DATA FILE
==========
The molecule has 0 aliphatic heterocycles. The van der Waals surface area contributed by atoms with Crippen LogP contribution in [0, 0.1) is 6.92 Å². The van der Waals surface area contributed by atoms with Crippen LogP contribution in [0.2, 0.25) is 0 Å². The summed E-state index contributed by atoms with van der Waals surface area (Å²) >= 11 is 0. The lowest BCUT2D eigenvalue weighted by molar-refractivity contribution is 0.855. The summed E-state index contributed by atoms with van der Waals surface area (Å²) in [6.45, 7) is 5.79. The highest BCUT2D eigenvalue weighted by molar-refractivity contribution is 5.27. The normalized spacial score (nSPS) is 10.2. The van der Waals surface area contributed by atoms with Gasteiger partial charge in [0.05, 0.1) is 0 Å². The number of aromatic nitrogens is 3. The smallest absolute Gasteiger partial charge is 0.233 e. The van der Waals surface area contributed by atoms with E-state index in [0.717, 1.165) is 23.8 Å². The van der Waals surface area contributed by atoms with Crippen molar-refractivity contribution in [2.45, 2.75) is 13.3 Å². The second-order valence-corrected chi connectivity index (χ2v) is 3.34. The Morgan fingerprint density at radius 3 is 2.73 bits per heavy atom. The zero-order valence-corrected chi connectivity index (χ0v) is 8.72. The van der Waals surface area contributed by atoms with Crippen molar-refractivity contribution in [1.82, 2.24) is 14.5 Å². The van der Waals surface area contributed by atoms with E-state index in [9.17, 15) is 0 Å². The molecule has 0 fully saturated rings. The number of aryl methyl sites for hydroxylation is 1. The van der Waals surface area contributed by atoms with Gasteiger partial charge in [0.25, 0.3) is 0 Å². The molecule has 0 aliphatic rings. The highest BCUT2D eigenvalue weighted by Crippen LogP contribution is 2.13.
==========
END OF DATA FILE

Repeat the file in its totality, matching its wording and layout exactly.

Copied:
The molecule has 0 aliphatic heterocycles. The van der Waals surface area contributed by atoms with Crippen LogP contribution in [0, 0.1) is 6.92 Å². The van der Waals surface area contributed by atoms with Crippen LogP contribution in [0.2, 0.25) is 0 Å². The summed E-state index contributed by atoms with van der Waals surface area (Å²) >= 11 is 0. The lowest BCUT2D eigenvalue weighted by molar-refractivity contribution is 0.855. The summed E-state index contributed by atoms with van der Waals surface area (Å²) in [6.45, 7) is 5.79. The highest BCUT2D eigenvalue weighted by molar-refractivity contribution is 5.27. The normalized spacial score (nSPS) is 10.2. The van der Waals surface area contributed by atoms with Gasteiger partial charge in [0.05, 0.1) is 0 Å². The number of aromatic nitrogens is 3. The smallest absolute Gasteiger partial charge is 0.233 e. The van der Waals surface area contributed by atoms with E-state index in [0.717, 1.165) is 23.8 Å². The van der Waals surface area contributed by atoms with Crippen molar-refractivity contribution in [2.45, 2.75) is 13.3 Å². The second-order valence-corrected chi connectivity index (χ2v) is 3.34. The Morgan fingerprint density at radius 3 is 2.73 bits per heavy atom. The zero-order valence-corrected chi connectivity index (χ0v) is 8.72. The van der Waals surface area contributed by atoms with Crippen molar-refractivity contribution in [1.82, 2.24) is 14.5 Å². The van der Waals surface area contributed by atoms with E-state index in [9.17, 15) is 0 Å². The molecule has 0 fully saturated rings. The number of aryl methyl sites for hydroxylation is 1. The van der Waals surface area contributed by atoms with Gasteiger partial charge in [0.25, 0.3) is 0 Å². The molecule has 0 aliphatic rings. The highest BCUT2D eigenvalue weighted by Crippen LogP contribution is 2.13.